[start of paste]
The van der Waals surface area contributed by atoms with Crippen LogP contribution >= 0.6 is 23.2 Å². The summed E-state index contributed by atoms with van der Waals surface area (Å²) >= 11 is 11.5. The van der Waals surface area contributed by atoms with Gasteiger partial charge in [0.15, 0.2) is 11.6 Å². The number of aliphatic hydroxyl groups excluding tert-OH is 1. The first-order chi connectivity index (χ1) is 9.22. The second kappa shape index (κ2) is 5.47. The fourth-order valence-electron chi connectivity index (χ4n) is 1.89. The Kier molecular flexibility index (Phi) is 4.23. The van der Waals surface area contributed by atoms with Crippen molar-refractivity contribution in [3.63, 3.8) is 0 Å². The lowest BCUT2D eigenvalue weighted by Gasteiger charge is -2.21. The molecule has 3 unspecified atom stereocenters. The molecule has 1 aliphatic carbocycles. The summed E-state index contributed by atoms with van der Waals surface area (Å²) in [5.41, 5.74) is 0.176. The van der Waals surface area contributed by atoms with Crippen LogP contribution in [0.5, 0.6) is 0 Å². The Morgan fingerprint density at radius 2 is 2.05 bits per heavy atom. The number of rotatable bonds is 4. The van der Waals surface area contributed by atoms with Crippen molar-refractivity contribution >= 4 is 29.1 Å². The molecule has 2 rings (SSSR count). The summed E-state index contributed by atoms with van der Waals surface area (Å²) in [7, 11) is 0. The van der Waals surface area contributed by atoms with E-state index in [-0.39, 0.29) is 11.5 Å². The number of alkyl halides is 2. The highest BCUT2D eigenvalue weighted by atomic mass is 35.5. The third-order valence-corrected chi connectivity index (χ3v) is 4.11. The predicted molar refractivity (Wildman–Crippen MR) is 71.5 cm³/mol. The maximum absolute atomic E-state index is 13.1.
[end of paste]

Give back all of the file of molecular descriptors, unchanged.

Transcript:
The van der Waals surface area contributed by atoms with Crippen LogP contribution >= 0.6 is 23.2 Å². The summed E-state index contributed by atoms with van der Waals surface area (Å²) >= 11 is 11.5. The van der Waals surface area contributed by atoms with Gasteiger partial charge in [0.15, 0.2) is 11.6 Å². The number of aliphatic hydroxyl groups excluding tert-OH is 1. The first-order chi connectivity index (χ1) is 9.22. The second kappa shape index (κ2) is 5.47. The fourth-order valence-electron chi connectivity index (χ4n) is 1.89. The Kier molecular flexibility index (Phi) is 4.23. The van der Waals surface area contributed by atoms with Crippen molar-refractivity contribution in [3.63, 3.8) is 0 Å². The lowest BCUT2D eigenvalue weighted by Gasteiger charge is -2.21. The molecule has 3 unspecified atom stereocenters. The molecule has 1 aliphatic carbocycles. The summed E-state index contributed by atoms with van der Waals surface area (Å²) in [5.41, 5.74) is 0.176. The van der Waals surface area contributed by atoms with Crippen LogP contribution in [0.5, 0.6) is 0 Å². The Morgan fingerprint density at radius 2 is 2.05 bits per heavy atom. The number of rotatable bonds is 4. The van der Waals surface area contributed by atoms with Crippen molar-refractivity contribution >= 4 is 29.1 Å². The molecule has 2 rings (SSSR count). The summed E-state index contributed by atoms with van der Waals surface area (Å²) in [7, 11) is 0. The van der Waals surface area contributed by atoms with E-state index in [-0.39, 0.29) is 11.5 Å². The number of alkyl halides is 2. The highest BCUT2D eigenvalue weighted by atomic mass is 35.5. The third-order valence-corrected chi connectivity index (χ3v) is 4.11. The predicted molar refractivity (Wildman–Crippen MR) is 71.5 cm³/mol. The maximum absolute atomic E-state index is 13.1.